“In October 2023, the Romanian primary gambling legislation was amended, resulting in a heavy increase to the burden on licencees (both Class 1 and Class 2 licencees). For example, for class 2 licencees the annual fee has increased from €10,000 ($10,887) to €20,000, while the annual responsible contribution has been increased from €1,000 to €15,000. Irrespective of this, we continue to see interest from foreign companies in obtaining Romanian licences, proof of the market’s stability.”

What can we expect?
As we leave 2023 and enter 2024, growth in the Romanian market has continued at pace. One of the companies to enter Romania this year, BGaming, commented on the market. CCO Olga Levshina said: “The Romanian iGaming landscape has enjoyed promising levels of growth in recent years and BGaming is excited to continue establishing its position.” Moreover, according to Baciu, of the 475 class 2 licences issued by the ONJN, “There are between 140 and 150 licences issued for software/game suppliers, with around 25 issued in 2023 alone. Thus, based on the official data that we encompass in our market analysis, we would argue that the trend is quite stable, as backed by the numbers.”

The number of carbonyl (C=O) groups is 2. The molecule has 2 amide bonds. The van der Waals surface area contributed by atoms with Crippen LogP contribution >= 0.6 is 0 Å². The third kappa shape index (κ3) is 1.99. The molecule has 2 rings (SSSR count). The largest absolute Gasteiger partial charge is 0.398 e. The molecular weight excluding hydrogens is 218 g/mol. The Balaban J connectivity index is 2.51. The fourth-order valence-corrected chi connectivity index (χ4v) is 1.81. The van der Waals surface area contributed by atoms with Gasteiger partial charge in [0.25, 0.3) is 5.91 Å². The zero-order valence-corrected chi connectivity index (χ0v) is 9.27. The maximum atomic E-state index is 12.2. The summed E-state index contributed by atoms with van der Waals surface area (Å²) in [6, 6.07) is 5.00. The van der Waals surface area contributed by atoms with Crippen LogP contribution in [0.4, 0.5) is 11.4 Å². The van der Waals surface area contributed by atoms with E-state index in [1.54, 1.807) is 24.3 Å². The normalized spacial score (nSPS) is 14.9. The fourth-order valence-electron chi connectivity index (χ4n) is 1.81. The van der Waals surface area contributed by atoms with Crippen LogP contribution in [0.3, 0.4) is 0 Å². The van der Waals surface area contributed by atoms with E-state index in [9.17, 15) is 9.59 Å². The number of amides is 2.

So, can we expect more brands to begin applying for Romanian licences, or partnering with Romanian operators? Most likely. While the growth seen over the past month may taper, we doubt it will conclude anytime soon. Brands have noticed the value in the market and have been drawn to it like moths to flames, making attitudes towards the Romanian market somewhat similar to market trends in Ontario.
  However, cautions speculated by Baciu also reflect the realities of the market in Ontario: of oversaturation and operating costs causing operators to back out of a new market. This is compounded especially by the aforementioned licence fee increases. She explains: “The impact/effect of the tax increases, the potential adjustments on the market from this perspective, should be assessed by the end of 2024. It is our expectation that there might be shifts in the market, where depending on the size of their business, part of the existing licensees might surrender their licences at their respective anniversary dates.”
  Whether this analysis will come to fruition is yet to be seen. However, if this comparison remains, it is likely the prominence of the Romanian market will continue.